by Angie Smith
The plump, reddish cheeks and fat fingers of babies and toddlers are sure to charm anyone. Certainly, nobody wants to have a bony baby. At a child's baby stage, plump is not uncommon, but when a child adds more weight than is proportionate to his height, it may be time to worry about obesity. After all, not all kids lose their "baby fat" automatically.
Simply put, obesity is an excessive amount of body fat. This condition leads to various health problems including diabetes, arthritis, cancer, respiratory problems and cardio-vascular disease, which can affect a child's health as they grow. My cute little cousin kept getting fatter until he became obese. Despite two heart attacks at an early age, his diet and eating habits did not change. He died at 15. This story is becoming more common as the number of obese children increases.
Childhood obesity not only leads to increased risk of physical problems and adult obesity, but it also takes an emotional toll as well. Obese children are subject to teasing and can be socially isolated by their peers. This is detrimental to their self-image and can lead to an increased consumption of food to try and lessen the pain.
It is important to help a child develop good eating habits from the start. It has been shown that a child's eating habits are directly affected by his emotional state and his relationship with his parents. Parents need to take the time to involve themselves in helping their children make healthy lifestyle decisions, even during the toddler years.
A diet that promotes normal body weight includes fresh fruit, vegetables, and complex carbohydrates. Even snacks can be highly nutritious and tasty as well. So, parents should encourage their children to eat less high-fat and high-sugar foods. They should be sure to have healthy substitutes like fresh juices, fruit, baked chips, whole grain crackers, and vegetables for their children to eat.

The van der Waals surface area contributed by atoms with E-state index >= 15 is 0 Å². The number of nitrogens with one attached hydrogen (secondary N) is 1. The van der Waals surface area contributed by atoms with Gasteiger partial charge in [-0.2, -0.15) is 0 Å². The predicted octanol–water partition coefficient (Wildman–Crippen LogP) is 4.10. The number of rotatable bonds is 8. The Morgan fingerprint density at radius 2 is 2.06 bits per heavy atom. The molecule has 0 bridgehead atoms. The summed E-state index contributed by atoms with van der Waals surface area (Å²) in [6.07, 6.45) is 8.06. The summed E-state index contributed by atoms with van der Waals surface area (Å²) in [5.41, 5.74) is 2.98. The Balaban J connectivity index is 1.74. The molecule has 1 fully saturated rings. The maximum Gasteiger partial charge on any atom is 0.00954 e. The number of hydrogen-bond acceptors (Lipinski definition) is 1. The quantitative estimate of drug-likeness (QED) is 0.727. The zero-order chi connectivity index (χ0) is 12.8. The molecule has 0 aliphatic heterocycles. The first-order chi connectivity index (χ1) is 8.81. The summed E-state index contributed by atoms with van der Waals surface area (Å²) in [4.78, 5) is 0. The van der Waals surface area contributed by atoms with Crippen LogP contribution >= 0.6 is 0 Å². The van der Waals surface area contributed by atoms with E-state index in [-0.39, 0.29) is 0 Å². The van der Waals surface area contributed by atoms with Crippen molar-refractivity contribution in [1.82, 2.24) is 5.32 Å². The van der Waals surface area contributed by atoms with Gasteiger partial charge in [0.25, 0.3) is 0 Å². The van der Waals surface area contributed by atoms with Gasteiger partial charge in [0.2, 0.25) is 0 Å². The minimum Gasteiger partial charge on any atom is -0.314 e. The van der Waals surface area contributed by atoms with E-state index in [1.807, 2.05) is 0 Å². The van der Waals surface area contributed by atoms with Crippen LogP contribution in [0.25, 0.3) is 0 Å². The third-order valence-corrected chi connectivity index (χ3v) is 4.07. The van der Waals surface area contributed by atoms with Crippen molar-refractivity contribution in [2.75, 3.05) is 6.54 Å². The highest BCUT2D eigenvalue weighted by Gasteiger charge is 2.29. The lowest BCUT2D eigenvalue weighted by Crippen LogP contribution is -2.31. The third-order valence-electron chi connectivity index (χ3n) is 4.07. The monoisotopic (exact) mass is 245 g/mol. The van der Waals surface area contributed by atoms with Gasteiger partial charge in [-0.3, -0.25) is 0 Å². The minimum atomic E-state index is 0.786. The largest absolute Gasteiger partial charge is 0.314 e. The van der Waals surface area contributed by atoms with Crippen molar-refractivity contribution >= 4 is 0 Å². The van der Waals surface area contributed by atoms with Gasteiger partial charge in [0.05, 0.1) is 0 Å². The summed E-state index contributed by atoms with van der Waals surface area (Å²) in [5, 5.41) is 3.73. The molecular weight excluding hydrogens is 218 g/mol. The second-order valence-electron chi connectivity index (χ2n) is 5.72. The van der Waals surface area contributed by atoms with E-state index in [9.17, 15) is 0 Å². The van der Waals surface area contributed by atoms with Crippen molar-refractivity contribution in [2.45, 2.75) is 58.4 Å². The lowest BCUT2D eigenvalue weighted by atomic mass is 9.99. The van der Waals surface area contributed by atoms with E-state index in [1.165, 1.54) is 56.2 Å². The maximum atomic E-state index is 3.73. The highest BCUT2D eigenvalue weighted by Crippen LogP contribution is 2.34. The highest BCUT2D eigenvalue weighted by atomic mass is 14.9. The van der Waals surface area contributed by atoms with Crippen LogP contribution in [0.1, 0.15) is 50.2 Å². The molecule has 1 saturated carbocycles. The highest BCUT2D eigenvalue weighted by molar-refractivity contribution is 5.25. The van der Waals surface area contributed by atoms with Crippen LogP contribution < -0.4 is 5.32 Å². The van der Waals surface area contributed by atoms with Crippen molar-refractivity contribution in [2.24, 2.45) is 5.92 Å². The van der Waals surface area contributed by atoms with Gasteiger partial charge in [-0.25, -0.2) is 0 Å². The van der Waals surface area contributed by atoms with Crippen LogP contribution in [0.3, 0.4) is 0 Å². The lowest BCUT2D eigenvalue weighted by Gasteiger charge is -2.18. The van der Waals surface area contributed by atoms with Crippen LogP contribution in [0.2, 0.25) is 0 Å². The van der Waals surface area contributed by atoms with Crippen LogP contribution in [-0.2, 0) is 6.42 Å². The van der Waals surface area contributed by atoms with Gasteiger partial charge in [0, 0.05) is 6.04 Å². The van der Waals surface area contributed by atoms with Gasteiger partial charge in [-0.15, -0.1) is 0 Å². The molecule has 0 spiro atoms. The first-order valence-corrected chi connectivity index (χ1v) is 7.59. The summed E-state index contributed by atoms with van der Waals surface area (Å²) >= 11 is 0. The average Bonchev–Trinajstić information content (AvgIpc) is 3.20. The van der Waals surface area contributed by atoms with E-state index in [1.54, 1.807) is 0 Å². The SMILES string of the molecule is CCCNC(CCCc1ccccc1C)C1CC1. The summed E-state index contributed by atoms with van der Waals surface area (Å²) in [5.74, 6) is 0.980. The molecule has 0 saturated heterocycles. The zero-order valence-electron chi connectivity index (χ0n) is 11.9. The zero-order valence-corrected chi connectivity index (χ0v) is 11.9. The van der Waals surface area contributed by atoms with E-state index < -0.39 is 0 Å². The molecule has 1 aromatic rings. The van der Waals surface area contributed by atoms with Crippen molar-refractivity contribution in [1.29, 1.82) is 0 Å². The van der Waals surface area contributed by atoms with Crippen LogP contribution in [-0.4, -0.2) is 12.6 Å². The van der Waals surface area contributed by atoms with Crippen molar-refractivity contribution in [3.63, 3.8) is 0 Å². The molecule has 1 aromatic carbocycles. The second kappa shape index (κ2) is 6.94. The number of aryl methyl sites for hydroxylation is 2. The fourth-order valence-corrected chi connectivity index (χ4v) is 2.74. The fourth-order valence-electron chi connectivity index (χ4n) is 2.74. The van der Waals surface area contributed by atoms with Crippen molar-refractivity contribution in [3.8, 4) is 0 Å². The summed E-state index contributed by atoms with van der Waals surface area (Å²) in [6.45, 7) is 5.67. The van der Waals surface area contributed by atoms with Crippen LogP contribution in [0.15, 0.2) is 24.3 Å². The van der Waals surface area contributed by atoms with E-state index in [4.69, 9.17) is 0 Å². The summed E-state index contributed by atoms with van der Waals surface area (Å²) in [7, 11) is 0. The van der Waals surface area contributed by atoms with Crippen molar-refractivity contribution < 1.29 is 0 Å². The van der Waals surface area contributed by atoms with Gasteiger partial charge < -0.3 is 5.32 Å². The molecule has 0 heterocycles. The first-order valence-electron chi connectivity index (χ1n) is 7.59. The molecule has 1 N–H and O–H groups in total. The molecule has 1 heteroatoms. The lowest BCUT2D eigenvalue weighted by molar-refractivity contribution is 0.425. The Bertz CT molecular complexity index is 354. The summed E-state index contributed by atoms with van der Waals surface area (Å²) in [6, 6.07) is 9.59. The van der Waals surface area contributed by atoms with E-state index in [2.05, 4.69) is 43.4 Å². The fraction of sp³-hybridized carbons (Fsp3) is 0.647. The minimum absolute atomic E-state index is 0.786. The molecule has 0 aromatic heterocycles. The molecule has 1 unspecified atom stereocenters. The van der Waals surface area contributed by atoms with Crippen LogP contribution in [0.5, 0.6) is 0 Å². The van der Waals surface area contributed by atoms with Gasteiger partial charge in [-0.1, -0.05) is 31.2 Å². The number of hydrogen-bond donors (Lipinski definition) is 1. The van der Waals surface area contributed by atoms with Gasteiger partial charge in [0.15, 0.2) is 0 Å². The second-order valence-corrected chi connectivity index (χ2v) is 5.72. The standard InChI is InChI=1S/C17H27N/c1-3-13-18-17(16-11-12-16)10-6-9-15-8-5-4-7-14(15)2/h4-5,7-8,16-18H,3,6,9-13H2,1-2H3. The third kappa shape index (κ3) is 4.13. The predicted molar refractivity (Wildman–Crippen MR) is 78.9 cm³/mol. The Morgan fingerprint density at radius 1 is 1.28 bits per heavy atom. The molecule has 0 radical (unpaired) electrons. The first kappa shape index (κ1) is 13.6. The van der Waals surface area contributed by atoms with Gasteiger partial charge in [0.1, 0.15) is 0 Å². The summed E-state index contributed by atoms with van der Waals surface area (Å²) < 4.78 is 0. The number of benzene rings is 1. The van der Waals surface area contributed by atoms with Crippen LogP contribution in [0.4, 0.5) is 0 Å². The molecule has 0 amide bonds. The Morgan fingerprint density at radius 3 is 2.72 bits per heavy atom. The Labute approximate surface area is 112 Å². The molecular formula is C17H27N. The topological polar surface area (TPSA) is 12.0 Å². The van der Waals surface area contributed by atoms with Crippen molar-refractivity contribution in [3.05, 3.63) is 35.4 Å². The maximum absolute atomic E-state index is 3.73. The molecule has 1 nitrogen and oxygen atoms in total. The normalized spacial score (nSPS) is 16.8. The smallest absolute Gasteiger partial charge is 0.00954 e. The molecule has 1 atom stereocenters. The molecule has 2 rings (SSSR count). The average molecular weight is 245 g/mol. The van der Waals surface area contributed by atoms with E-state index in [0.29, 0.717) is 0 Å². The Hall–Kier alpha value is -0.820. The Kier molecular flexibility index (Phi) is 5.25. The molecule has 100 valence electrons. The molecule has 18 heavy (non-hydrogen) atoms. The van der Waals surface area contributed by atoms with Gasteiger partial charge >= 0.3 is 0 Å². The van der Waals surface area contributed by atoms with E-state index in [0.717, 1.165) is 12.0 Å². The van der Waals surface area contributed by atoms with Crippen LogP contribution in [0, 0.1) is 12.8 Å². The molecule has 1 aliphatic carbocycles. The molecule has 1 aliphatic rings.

Parents should also remember that their own habits can have a great impact on their children. If the mother or father is constantly snacking or spends many hours watching TV, this will have a large impact on how the child decides to live their life because children often emulate their parents. So, children should be encouraged to spend more time outdoors playing ball games or riding bicycles. The more active a child is, the less likely he is to become obese.
Everyone should remember that kids need to grow. Their diets should not be restricted so much that it will be deficient in necessary nutrients or energy for proper growth and development. Low-fat diets are not usually the best for kids because fat is a source of energy for the body, but it is best to choose foods that contain unsaturated fat, like avocados, nuts and seeds, as opposed to the saturated fat in meat and dairy.
If you suspect your child is obese take him to a doctor to measure his body mass index (BMI). Should this show he has more fat than necessary, get professional help to safely get him back to his normal weight. Be supportive and help your kids have a realistic expectation of their bodies and themselves.